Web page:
Judas Priest - Killing Machine / Hell Bent for Leather
Columbia
Heavy Metal
10 songs (34:57)
Release year: 1978
Judas Priest
Reviewed by Goat

Few people would relish Killing Machine / Hell Bent for Leather its place in the Judas Priest pantheon – after stone-cold metal classic Stained Class and before commercial superstar classic British Steel, it’s almost begging to be forgotten. Yet it’s a damn good album, a classic in its own right, and very significant, being the album where Priest broke out their leather-and-studs image, as well as started to move towards the catchier, more commercial style of British Steel and onwards. Judas Priest never dropped their dark lyrical themes, however, and the existence of songs with themes of heavy partying and S&M give it a dangerous edge suitable for the year of release, in the dying years of the 70s, when the classics were dying out and the commercial, superstar era was approaching…

The Americans got the better end of the deal as far as the album title goes. Killing Machine may be a harder, tougher sounding-title, but Hell Bent for Leather fits in far better with the band’s image and style. There’s a lust for leather evident in several of the songs here, tying the whole package up well with that wonderful cover art, a stylized figure with futuristic explosions reflected in those effortlessly cool shades. And, of course, the music, a collection of killer songs that’s not quite up there with Stained Class (what is?) that nonetheless holds up extremely well thirty-five years later. Really, you could have named the album after any of the songs present, not least the excellent opener Delivering The Goods, warming up with staggered riffing before launching into high-quality rocking, quality that never lets up.

Priest fire on all cylinders from the beginning, Halford’s voice strong and powerful, Tipton and Downing’s guitars melodic and memorable whether riffing or soloing, and with solid backing from the rhythm section of Hill and Binks. And things only get better, with Rock Forever (which gets better every time I hear it, that multi-voiced chorus building up to that amazing solo…) proving that awesome bands are sometimes at their best when writing about listening to awesome bands. The variety is quite excellent. Evening Star starts in acoustic 70s prog style, almost sounding like early Rush before launching into that infectiously catchy chorus, a mini-epic and smash hit single in one killer package. Hell Bent for Leather follows with a noisy opening before putting its head down and charging into perfect chugging metal, topped off with a lovely bit of soloing which manages to sound more futuristic in 1978 than any over-produced Muse pap out recently…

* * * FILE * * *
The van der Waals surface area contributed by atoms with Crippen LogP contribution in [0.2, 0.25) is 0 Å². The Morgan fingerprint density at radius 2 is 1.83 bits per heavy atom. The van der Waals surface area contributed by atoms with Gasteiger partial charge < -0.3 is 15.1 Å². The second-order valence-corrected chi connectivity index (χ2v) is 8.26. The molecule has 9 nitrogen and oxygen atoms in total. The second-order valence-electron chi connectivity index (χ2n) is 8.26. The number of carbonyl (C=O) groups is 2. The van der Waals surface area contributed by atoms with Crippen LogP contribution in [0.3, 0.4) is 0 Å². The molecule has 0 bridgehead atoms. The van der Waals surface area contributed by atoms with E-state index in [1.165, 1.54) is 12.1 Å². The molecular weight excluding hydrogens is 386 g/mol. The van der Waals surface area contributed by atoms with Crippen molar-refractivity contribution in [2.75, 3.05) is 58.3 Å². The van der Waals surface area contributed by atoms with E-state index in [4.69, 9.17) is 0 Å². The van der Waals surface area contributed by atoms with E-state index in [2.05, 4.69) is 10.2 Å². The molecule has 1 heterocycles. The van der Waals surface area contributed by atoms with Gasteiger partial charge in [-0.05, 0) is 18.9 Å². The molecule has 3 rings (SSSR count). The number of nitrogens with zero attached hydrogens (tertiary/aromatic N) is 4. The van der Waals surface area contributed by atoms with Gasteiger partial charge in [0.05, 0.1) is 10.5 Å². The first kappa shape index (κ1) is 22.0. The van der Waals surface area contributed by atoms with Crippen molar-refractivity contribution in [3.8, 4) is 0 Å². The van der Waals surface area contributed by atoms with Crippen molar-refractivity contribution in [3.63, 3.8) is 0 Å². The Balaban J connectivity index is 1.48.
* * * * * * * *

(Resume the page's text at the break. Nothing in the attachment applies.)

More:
Burning Up is one of those killer Priest songs that always seems to get overlooked when discussing the band’s best, opening with eerie electronic effects before the rock suddenly slides in, mid-paced crunch topped with Halford’s infectious pleas in the verse, the percussive change in the catchy chorus alone sheer genius. The song changes partway through, taking on a proggier style and jazzing things up before returning to that killer chorus. And whether your version of the album has the band’s cover of The Green Manalishi (With the Two-Pronged Crown) or Killing Machine, or both, you’re guaranteed excellent songs, the former turning Fleetwood Mac’s eerie classic rocker into a solid, crunching metal anthem, the latter a slow-burning chugger that matches the casual threat of the lyrics.

To be honest, the only place that this album lets me down at all is Take on the World, which although a forerunner to the likes of United seems a bit out-of-place and awkward to me. There’s no denying that it works as it’s supposed to though, those initial lines of ‘you’ve got to leave your seat, you’ve gotta get up upon your feet’ having the intended stirring feeling, and Halford’s semi-growl quite the change from what we’re used to hearing from him. Elsewhere, even tearsome ballad Before the Dawn works for what it is, and fantastic closer Evil Fantasies, where Halford seems to be trying to mimic an over-enthusiastic soul singer, is just the perfect, highly sexual ending to a great album, building up to something cannily similar to classic Led Zeppelin. It’s a worthy comparison, in my view; Judas Priest may be most famous for their 80s output, but it’s always worth reminding yourself just how bloody good they were in the 70s, and although Killing Machine / Hell Bent for Leather wasn’t their best album in that decade, it’s still a solid, gleaming, studded metal classic.

Killing Songs :
All
Goat quoted CLASSIC
Other albums by Judas Priest that we have reviewed:
Judas Priest - Redeemer of Souls reviewed by Thomas and quoted 70 / 100
Judas Priest - Screaming For Vengeance reviewed by Goat and quoted CLASSIC
Judas Priest - Stained Class reviewed by Goat and quoted CLASSIC
Judas Priest - Sin After Sin reviewed by Phil and quoted CLASSIC
Judas Priest - Nostradamus reviewed by Marty and quoted 84 / 100
To see all 20 reviews click here
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